United States District Court, D. New Jersey
Johnson, Plaintiff Pro Se
B. SIMANDLE Chief U.S. District Judge
Plaintiff Percy Johnson seeks to bring a civil rights
complaint pursuant to 42 U.S.C. § 1983 against the
Camden County Department of Corrections
(“CCDOC”). Complaint, Docket Entry 1.
Section 1915(e)(2) requires a court to review complaints
prior to service in cases in which a plaintiff is proceeding
in forma pauperis. The Court must sua
sponte dismiss any claim that is frivolous, is
malicious, fails to state a claim upon which relief may be
granted, or seeks monetary relief from a defendant who is
immune from such relief. This action is subject to sua
sponte screening for dismissal under 28 U.S.C. §
1915(e)(2)(B) because Plaintiff is proceeding in forma
the reasons set forth below, the Court will dismiss the
complaint without prejudice for failure to state a claim. 28
U.S.C. § 1915(e)(2)(b)(ii).
survive sua sponte screening for failure to state a
claim, the complaint must allege “sufficient factual
matter” to show that the claim is facially plausible.
Fowler v. UPMS Shadyside, 578 F.3d 203, 210 (3d Cir.
2009) (citation omitted). “A claim has facial
plausibility when the plaintiff pleads factual content that
allows the court to draw the reasonable inference that the
defendant is liable for the misconduct alleged.”
Fair Wind Sailing, Inc. v. Dempster, 764 F.3d 303,
308 n.3 (3d Cir. 2014). “[A] pleading that offers
‘labels or conclusions' or ‘a formulaic
recitation of the elements of a cause of action will not
do.'” Ashcroft v. Iqbal, 556 U.S. 662, 678
(2009) (quoting Bell Atlantic Corp. v. Twombly, 550
U.S. 544, 555 (2007)).
Plaintiff brings this action pursuant to 42 U.S.C. §
for alleged violations of Plaintiff's constitutional
rights. In order to set forth a prima facie case
under § 1983, a plaintiff must show: “(1) a person
deprived him of a federal right; and (2) the person who
deprived him of that right acted under color of state or
territorial law.” Groman v. Twp. of Manalapan,
47 F.3d 628, 633 (3d Cir. 1995) (citing Gomez v.
Toledo, 446 U.S. 635, 640 (1980)).
Generally, for purposes of actions under § 1983,
“[t]he term ‘persons' includes local and
state officers acting under color of state law.”
Carver v. Foerster, 102 F.3d 96, 99 (3d Cir. 1996)
(citing Hafer v. Melo, 502 U.S. 21
(1991)). To say that a person was “acting
under color of state law” means that the defendant in a
§ 1983 action “exercised power [that the
defendant] possessed by virtue of state law and made possible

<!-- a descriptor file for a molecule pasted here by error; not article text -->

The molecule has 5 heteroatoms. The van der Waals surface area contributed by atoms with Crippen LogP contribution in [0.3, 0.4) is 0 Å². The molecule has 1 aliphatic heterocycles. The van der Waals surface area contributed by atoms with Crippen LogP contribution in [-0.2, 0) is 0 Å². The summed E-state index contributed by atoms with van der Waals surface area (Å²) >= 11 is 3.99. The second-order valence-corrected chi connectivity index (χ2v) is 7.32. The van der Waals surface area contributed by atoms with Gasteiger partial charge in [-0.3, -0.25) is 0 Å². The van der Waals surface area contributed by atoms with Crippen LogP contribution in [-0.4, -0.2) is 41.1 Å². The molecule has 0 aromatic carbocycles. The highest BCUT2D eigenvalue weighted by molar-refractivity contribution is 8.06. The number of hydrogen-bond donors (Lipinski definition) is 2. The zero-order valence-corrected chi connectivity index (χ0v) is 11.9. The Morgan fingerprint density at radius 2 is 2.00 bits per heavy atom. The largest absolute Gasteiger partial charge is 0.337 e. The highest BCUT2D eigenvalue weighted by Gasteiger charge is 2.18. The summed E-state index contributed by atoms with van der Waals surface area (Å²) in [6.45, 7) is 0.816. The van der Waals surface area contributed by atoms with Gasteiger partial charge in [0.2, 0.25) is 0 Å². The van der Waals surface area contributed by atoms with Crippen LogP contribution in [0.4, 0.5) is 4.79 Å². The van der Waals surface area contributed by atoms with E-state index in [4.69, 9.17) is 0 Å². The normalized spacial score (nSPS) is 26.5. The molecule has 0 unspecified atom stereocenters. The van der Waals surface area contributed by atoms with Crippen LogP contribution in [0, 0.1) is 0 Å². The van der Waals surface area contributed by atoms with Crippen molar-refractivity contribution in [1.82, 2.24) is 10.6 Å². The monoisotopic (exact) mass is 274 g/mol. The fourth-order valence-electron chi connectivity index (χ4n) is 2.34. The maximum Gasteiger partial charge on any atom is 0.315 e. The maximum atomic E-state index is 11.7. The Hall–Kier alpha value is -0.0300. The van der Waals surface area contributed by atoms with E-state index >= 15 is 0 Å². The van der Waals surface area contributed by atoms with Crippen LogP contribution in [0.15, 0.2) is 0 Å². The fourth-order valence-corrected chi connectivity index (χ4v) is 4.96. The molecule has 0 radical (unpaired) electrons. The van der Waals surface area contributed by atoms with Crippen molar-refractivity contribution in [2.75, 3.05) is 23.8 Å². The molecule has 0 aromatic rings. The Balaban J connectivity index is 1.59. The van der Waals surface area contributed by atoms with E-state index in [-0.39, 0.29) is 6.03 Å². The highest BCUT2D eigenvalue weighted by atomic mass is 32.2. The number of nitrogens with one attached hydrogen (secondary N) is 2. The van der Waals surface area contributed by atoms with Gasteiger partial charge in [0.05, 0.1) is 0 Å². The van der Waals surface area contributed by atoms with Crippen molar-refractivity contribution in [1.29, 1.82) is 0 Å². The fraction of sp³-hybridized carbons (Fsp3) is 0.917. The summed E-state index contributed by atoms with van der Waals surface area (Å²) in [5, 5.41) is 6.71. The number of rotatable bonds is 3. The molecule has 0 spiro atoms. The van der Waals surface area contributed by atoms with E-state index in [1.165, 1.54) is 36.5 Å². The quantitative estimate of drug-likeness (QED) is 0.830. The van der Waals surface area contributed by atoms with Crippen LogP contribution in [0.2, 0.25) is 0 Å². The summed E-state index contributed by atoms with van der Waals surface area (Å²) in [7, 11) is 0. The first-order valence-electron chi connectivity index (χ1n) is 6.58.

only because the wrongdoer [was] clothed with the authority
of state law.” West v. Atkins, 487 U.S. 42, 49
(1988) (citation omitted). Generally, then, “a public
employee acts under color of state law while acting in his
official capacity or while exercising his responsibilities
pursuant to state law.” Id. at 50.
facts asserted in the complaint are insufficient to set forth
a prima facie case under § 1983. Plaintiff
alleges he experienced unconstitutional conditions of
confinement during confinement at the Camden County Jail.
Plaintiff states: “The sheets and the mattresses, felt
like we had bed-bugs eating at us and all.” Complaint
§ III. Plaintiff further states that the cells were
“definitely unsanitary.” Id. Plaintiff
also alleges that he sustained “no serious
injuries.” Id. § IV. Even accepting these
statements as true for screening purposes only, there is not
enough factual support for the Court to infer a
constitutional violation has occurred.
Plaintiff's vague and cursory allegations regarding
unsanitary cells and bedding essentially complain “of
an inconvenient and uncomfortable situation”; however,
“‘the Constitution does not mandate comfortable
prisons.'” Carson v. Mulvihill, 488
F.App'x 554, 560 (3d Cir. 2012) (citing Rhodes,
452 U.S. at 349); see also, Marnin v.
Pinto, 463 F.2d 583, 584 (3d Cir. 1972) (“blanket
statements alleging bad food and miserable living conditions
in the prison” were “naked statements [that do
not] ordinarily merit Federal court
Moreover, Plaintiff brings this complaint against only the
CCDOC. The CCDOC is not independently subject to suit because
it is not a separate legal entity from Camden County. See
Bermudez v. Essex Cty. D.O.C., No. 12-6035, 2013 WL
1405263, at *5 (D.N.J. Apr. 4, 2013) (citing cases).
Plaintiff has not pled sufficient facts to impose liability
on Camden County.
“There is no respondeat superior theory of municipal
liability, so a city may not be held vicariously liable under
§ 1983 for the actions of its agents. Rather, a
municipality may be held liable only if its policy or custom
is the ‘moving force' behind a constitutional
violation.” Sanford v. Stiles, 456 F.3d 298,
314 (3d Cir. 2006) (citing Monell v. N.Y.C. Dep't of
Social Services, 436 U.S. 658, 691 (1978)). See
also, Collins v. City of Harker Heights, 503 U.S. 115,
122 (1992) (“The city is not vicariously liable under
§ 1983 for the constitutional torts of its agents: It is
only liable when it can be fairly said that the city itself
is the wrongdoer.”).
Plaintiff must plead facts showing that the relevant Camden
County policy-makers are “responsible for either the
affirmative proclamation of a policy or acquiescence in a
well-settled custom.” Bielevicz v. Dubinon,
915 F.2d 845, 850 (3d Cir. 1990). In other words, Plaintiff
must set forth facts supporting an inference that Camden
County itself was the “moving force” behind the
alleged constitutional violation. Monell, 436 U.S.
at 689. Plaintiff has made no such allegations.
Plaintiff may be able to amend his complaint to address the
deficiencies noted by the Court, the Court shall grant
Plaintiff leave to amend the ...